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Walk Farther, Live Longer

Being active is beneficial to general health and well-being. Numerous studies have shown that on average, regular exercise improves your quality of life and longevity. But the idea of starting an exercise program can be daunting, especially if it hasn’t been part of your lifestyle for a long time.

The good news is that exercise is easily accessible to almost anyone. There are no expensive gym memberships required, no fancy equipment to buy. Getting in shape and improving your odds of living longer is as easy as putting one foot in front of the other.

According to the Centers for Disease Control and Prevention, people who walk or who find other ways to remain physically active live longer by reducing their chances of contracting high blood pressure, heart disease, stroke, type 2 diabetes, some cancers, joint and bone ailments and depression. Even walking less than recommended amounts results in lower mortality risk than people who do not engage in regular walking or exercise.

Walking is especially beneficial for joint health, according to the Arthritis Foundation. A good walking program helps you maintain a healthy weight, which in turn reduces stress on joints and bones. Walking also helps keep joint stiffness and inflammation in check.

Taking Your First Steps

It’s not always essential to see your doctor to begin a walking program, but it is recommended if you have chronic health issues such as high blood pressure, heart disease or diabetes, or if you are over age 40 and have been living a sedentary lifestyle. Your doctor can advise you on any underlying medical issues you should account for, provide an assessment of your fitness level, and help you set appropriate goals. Once you start, see your doctor right away if you notice ill effects such as dizziness or difficulty breathing.

Other checklist items before getting started include stretching and warming up to prevent injury, wearing athletic shoes that provide adequate support, being smart about sun exposure and skin cancer prevention, and choosing a route with pedestrian safety in mind.

Experts say to get the full positive effects from walking requires about 150 minutes per week of brisk walking, classified as moderate aerobic activity. For comparison purposes, if you were a runner, you would get the same benefit running 75 minutes a week.

Seeking Walking Opportunities

But don’t feel pressure to get to 150 minutes all at once. Start out by setting attainable goals, walking for at least 10 minutes at a time, and building your way up.

One way to do that is to look for opportunities to add more walking to your daily routine, and slowly building them up over time. These might include having your walking shoes with you in the car so you are ready when opportunities present themselves, parking farther away from the office or store entrance, getting off the subway or bus a stop early, using breaks at work to take a fast 10-minute walk, walking more while doing errands, and identify places to walk indoors when weather is bad such as shopping malls.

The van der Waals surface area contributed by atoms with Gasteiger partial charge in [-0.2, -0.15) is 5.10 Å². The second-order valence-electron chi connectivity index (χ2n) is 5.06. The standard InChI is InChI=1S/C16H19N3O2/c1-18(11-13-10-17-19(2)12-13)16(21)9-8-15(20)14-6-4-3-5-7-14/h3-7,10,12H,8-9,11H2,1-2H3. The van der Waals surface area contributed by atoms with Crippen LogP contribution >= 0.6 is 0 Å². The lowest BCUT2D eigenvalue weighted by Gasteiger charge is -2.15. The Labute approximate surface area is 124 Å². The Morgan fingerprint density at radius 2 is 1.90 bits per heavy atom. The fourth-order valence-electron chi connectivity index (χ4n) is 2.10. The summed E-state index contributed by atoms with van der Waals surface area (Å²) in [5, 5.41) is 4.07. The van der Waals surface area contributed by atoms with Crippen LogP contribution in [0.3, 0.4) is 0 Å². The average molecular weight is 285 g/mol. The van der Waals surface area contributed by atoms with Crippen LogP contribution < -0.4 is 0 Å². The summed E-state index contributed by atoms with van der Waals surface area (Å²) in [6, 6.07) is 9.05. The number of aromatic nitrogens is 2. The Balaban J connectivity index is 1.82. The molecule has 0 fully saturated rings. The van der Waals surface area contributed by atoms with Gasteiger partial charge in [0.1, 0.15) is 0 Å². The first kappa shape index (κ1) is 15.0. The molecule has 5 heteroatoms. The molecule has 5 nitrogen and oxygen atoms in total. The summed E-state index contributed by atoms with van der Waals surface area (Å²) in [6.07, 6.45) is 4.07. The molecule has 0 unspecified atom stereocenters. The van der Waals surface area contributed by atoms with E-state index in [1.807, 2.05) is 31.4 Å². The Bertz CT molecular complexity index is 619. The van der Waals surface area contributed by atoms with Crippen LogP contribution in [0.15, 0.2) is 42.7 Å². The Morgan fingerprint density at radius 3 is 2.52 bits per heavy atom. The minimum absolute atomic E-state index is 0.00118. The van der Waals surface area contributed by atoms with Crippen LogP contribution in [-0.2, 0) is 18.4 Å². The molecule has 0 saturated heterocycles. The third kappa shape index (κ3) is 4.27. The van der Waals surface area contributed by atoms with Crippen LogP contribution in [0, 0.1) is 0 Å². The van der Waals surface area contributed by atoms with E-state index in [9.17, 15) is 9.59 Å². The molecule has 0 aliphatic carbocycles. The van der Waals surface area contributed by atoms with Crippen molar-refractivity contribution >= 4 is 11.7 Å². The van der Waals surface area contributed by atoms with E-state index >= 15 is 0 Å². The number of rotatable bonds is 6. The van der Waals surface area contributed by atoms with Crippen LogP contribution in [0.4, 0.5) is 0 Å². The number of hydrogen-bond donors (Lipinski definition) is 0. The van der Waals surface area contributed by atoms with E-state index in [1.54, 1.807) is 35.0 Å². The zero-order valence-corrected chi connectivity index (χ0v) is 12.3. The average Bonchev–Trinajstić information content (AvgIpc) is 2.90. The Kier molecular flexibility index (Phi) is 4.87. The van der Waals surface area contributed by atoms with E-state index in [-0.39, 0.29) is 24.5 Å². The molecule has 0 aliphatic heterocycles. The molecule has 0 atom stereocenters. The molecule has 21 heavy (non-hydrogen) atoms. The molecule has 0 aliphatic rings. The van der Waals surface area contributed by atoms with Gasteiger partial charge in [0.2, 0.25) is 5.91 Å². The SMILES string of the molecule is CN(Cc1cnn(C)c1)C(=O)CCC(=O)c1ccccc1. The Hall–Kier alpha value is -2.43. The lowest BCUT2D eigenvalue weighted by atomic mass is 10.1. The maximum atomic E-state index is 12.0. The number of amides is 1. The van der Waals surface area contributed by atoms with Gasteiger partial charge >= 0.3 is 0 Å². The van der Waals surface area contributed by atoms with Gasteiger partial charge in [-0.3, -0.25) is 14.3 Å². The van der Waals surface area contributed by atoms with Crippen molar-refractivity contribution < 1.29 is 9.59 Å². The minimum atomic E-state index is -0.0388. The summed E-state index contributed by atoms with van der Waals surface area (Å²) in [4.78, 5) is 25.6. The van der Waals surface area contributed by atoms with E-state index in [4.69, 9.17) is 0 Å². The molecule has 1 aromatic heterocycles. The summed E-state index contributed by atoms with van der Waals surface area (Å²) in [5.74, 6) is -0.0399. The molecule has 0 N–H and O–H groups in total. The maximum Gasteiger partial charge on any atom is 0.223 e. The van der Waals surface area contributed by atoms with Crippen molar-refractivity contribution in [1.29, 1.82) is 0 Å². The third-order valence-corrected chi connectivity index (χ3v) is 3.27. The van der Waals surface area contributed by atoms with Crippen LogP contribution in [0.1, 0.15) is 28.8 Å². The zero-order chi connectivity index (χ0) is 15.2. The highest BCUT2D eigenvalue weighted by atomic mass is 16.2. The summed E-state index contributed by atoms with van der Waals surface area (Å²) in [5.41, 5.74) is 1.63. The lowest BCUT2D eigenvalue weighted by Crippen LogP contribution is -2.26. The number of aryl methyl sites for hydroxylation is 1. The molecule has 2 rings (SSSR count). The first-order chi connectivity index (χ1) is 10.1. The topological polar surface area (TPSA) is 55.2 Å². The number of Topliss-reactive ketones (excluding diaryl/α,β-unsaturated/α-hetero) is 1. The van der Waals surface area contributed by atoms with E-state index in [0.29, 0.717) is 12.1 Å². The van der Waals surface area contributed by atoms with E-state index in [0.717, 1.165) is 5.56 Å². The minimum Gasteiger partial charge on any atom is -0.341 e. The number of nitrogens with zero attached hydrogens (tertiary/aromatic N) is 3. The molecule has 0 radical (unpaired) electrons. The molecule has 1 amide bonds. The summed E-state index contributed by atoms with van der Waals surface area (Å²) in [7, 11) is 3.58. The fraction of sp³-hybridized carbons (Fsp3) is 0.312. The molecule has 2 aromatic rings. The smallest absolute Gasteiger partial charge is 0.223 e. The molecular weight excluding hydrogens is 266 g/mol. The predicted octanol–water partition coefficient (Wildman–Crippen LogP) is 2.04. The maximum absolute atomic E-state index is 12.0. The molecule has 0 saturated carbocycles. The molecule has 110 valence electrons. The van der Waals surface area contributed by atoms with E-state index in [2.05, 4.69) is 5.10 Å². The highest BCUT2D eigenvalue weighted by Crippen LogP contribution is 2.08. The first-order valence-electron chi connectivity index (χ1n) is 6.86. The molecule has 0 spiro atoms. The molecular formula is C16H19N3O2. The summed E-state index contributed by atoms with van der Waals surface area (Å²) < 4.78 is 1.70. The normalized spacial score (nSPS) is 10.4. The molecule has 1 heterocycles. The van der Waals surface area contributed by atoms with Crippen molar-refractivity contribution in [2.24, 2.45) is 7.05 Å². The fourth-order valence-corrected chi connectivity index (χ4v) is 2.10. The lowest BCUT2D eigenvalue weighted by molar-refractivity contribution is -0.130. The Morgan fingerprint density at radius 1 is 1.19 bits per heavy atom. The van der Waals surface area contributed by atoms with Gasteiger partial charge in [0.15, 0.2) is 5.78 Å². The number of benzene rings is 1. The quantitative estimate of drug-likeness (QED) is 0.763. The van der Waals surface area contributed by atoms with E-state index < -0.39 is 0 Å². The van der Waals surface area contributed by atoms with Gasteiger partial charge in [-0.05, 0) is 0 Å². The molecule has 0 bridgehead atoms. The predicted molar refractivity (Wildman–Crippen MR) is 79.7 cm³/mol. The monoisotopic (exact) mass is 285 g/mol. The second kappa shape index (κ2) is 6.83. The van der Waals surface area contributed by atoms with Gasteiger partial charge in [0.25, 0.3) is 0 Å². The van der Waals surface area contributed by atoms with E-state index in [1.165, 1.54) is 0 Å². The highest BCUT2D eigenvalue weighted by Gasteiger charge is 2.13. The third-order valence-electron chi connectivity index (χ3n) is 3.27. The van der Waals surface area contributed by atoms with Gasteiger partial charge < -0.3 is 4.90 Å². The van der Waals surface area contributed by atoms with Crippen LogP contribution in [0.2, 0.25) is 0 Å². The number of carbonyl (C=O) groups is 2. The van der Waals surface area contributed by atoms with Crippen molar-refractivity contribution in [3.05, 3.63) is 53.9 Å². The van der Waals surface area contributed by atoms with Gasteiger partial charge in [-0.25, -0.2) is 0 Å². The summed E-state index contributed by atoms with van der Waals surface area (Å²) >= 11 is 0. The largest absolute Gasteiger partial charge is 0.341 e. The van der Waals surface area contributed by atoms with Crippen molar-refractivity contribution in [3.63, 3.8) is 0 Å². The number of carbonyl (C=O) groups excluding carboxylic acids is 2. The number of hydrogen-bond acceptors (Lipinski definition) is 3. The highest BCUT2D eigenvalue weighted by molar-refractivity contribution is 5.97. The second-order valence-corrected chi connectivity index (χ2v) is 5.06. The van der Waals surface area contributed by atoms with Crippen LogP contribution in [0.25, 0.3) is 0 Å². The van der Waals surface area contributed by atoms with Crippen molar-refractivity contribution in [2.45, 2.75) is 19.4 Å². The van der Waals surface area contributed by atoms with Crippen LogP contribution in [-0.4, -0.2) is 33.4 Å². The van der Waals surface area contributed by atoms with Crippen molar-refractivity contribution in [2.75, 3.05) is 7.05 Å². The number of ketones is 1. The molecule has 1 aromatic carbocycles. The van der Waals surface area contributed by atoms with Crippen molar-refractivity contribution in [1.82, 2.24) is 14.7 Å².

More Than One is More Fun

The family dog shouldn’t be the only beneficiary of your new walking routine. Build your program up by finding a friend or walking group, walking with co-workers during lunch, walking as a family after dinner or even taking part in a fund-raising walk.

Another helpful tip for people just starting out is monitoring your progress. This could include keeping a journal where you document dates, times, distances, and locations or using a fitness tracker that can tell you how far and how long you have walked.

Other Fringe Benefits

Walking offers a lot of fringe benefits.  Walkers see and speak with people that they otherwise would never get to see. If you walk you’re aware of what’s new in your neighborhood, make new acquaintances, and maybe even a friend or two from the people you pass by on your route. You feel more connected.

You can enjoy music or catch up on your favorite podcast or audiobook. Load up your MP3 player and you’ll be multitasking with the best of them. Bring your phone and call Mom and Dad or your children while on your walk. Staying in touch is always important. Why not check in while taking your walk?

With so many digital distractions these days it’s hard to find time for clear thinking. Walking provides the perfect opportunity for prayer, problem-solving, quiet reflection, and making a plan for the next day.

Getting Back in Action

Planning an exercise program is of little use if a nagging injury or chronic pain have you sidelined. That’s where Douglas J. Abeles MD & Associates of Castro Valley, California, can help by providing specialty services in sports medicine, spinal surgery, and general orthopedics.  They specialize in minimally invasive techniques for repairing damage to shoulders, knees, spines, hips, and ankles to assure the fastest recovery time for patients. To learn more make an appointment today.

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